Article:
Telemed pilot for complex patients
A new telemedicine offering gives palliative care’s most medically complex patients access to specialty care from the comfort of their homes. The program is a collaboration between Cook Children’s Health Care System (CCHCS), Cook Children’s Physician Network (CCPN) and Cook Children’s Health Plan (CCHP).
For many of the most complex palliative care patients, a trip to see their primary care or specialty physician requires them to mobilize a ventilator, monitor, feeding pump, medication and wheelchair. It’s cumbersome, time consuming, exhausting for caregivers and can be dangerous for these medically fragile patients.
“It's really burdensome for families to access the bricks and mortar medical center when they have medically complex children, especially if they have lots of technology,” said Jason Reynolds, MD, a pediatric palliative care physician on the medical staff at Cook Children’s Medical Center. “Many of our families will spend four, six or eight hours, just a better part of their day, accessing a 15 or 20 minute visit. It's very taxing for them, and many of these children run the risk of picking up whatever virus is going around, which can have profound consequences in the medically fragile population.”
Dr. Reynolds has been interested in virtual care for years, asserting that it’s important for the medical community to embrace this type of technology to stay at the forefront of what current and future generations expect for medical care.
"Otherwise, we're just going to get left behind because, socially and culturally, the adults in the community that have children are of a generation that this is what they expect and will continue to demand in terms of access to care,” Dr. Reynolds said. “Personally, I like the idea of being able to access my patients from anywhere in the state of Texas, wherever they are and wherever I am. I think that's an interesting and innovative model of care.”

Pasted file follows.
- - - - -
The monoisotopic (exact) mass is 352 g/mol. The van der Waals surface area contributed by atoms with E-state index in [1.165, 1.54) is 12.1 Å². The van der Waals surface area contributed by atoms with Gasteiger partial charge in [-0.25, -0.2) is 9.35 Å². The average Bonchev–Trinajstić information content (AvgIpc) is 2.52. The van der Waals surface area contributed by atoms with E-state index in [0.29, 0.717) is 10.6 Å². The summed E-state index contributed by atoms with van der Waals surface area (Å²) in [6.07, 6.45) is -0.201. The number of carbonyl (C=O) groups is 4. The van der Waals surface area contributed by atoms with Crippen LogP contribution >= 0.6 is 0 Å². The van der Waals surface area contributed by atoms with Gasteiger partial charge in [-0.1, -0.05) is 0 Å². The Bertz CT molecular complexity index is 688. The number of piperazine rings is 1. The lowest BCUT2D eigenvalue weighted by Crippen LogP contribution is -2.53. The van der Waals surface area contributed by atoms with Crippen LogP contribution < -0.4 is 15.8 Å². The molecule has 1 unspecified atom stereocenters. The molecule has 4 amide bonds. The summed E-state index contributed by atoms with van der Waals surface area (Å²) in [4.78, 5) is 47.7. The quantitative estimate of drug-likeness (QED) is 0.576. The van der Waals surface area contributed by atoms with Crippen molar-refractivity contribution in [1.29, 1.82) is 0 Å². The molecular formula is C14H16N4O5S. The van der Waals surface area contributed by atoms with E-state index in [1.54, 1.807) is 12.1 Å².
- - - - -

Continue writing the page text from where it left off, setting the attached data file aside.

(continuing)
The concept developed into a collaborative pilot when Dr. Reynolds and his team reached out to CCHP about success they had in providing virtual monitoring and intervention with some of their patients, and they had a hunch that the patient benefits also translated to cost savings for the health plan. A review of the data proved that to be true.
“We got super excited about it because, of course, it's quality of life for the members not to have to traipse into the medical center,” said Karen Love, CCHP president. “And we found that there were some savings in terms of reduced hospitalizations and reduced trips to the emergency room.”
The health plan agreed to join CCPN palliative care physicians and CCHCS in a larger pilot by supporting the cost of telemed technology for their members.
“The more we can keep our medically complex members getting the care they need in their home, the better it is for these kids from a health standpoint and the less stressful it is for their families,” Love said. “We're looking for a way to make the lives of these families that are already so incredibly complex as easy as possible. We want to be the insurance company that makes life easier for them.”